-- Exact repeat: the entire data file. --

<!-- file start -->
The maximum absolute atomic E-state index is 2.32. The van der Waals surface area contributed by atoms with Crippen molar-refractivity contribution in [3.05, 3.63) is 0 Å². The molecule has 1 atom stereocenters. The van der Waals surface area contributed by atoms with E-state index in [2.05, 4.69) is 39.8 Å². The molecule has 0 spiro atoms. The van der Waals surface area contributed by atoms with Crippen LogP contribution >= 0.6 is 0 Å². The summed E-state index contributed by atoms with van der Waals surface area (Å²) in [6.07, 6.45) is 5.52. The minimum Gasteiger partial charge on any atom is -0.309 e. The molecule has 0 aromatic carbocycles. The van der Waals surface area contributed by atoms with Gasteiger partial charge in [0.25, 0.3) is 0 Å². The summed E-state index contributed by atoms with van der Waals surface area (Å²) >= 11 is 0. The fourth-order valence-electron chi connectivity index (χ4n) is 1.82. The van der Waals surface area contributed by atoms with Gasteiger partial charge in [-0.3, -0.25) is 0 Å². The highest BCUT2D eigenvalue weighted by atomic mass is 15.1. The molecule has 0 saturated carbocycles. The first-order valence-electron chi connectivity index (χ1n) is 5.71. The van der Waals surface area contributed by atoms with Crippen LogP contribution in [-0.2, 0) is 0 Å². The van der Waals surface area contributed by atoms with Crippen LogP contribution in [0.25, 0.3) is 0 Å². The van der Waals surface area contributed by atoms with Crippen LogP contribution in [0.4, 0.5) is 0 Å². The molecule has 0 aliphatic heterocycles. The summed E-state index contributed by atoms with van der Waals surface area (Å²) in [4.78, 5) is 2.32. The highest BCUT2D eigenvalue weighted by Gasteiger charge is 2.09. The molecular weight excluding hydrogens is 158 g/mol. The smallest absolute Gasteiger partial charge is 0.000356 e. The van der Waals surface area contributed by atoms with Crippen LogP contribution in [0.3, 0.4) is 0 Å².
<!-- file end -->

The maximum absolute atomic E-state index is 2.32. The van der Waals surface area contributed by atoms with Crippen molar-refractivity contribution in [3.05, 3.63) is 0 Å². The molecule has 1 atom stereocenters. The van der Waals surface area contributed by atoms with E-state index in [2.05, 4.69) is 39.8 Å². The molecule has 0 spiro atoms. The van der Waals surface area contributed by atoms with Crippen LogP contribution >= 0.6 is 0 Å². The summed E-state index contributed by atoms with van der Waals surface area (Å²) in [6.07, 6.45) is 5.52. The minimum Gasteiger partial charge on any atom is -0.309 e. The molecule has 0 aromatic carbocycles. The van der Waals surface area contributed by atoms with Gasteiger partial charge in [0.25, 0.3) is 0 Å². The summed E-state index contributed by atoms with van der Waals surface area (Å²) >= 11 is 0. The fourth-order valence-electron chi connectivity index (χ4n) is 1.82. The van der Waals surface area contributed by atoms with Gasteiger partial charge in [-0.3, -0.25) is 0 Å². The highest BCUT2D eigenvalue weighted by atomic mass is 15.1. The molecule has 0 saturated carbocycles. The first-order valence-electron chi connectivity index (χ1n) is 5.71. The van der Waals surface area contributed by atoms with Crippen LogP contribution in [-0.2, 0) is 0 Å². The van der Waals surface area contributed by atoms with Crippen LogP contribution in [0.25, 0.3) is 0 Å². The van der Waals surface area contributed by atoms with Crippen LogP contribution in [0.4, 0.5) is 0 Å². The molecule has 0 aliphatic heterocycles. The summed E-state index contributed by atoms with van der Waals surface area (Å²) in [4.78, 5) is 2.32. The highest BCUT2D eigenvalue weighted by Gasteiger charge is 2.09. The molecular weight excluding hydrogens is 158 g/mol. The smallest absolute Gasteiger partial charge is 0.000356 e. The van der Waals surface area contributed by atoms with Crippen LogP contribution in [0.3, 0.4) is 0 Å².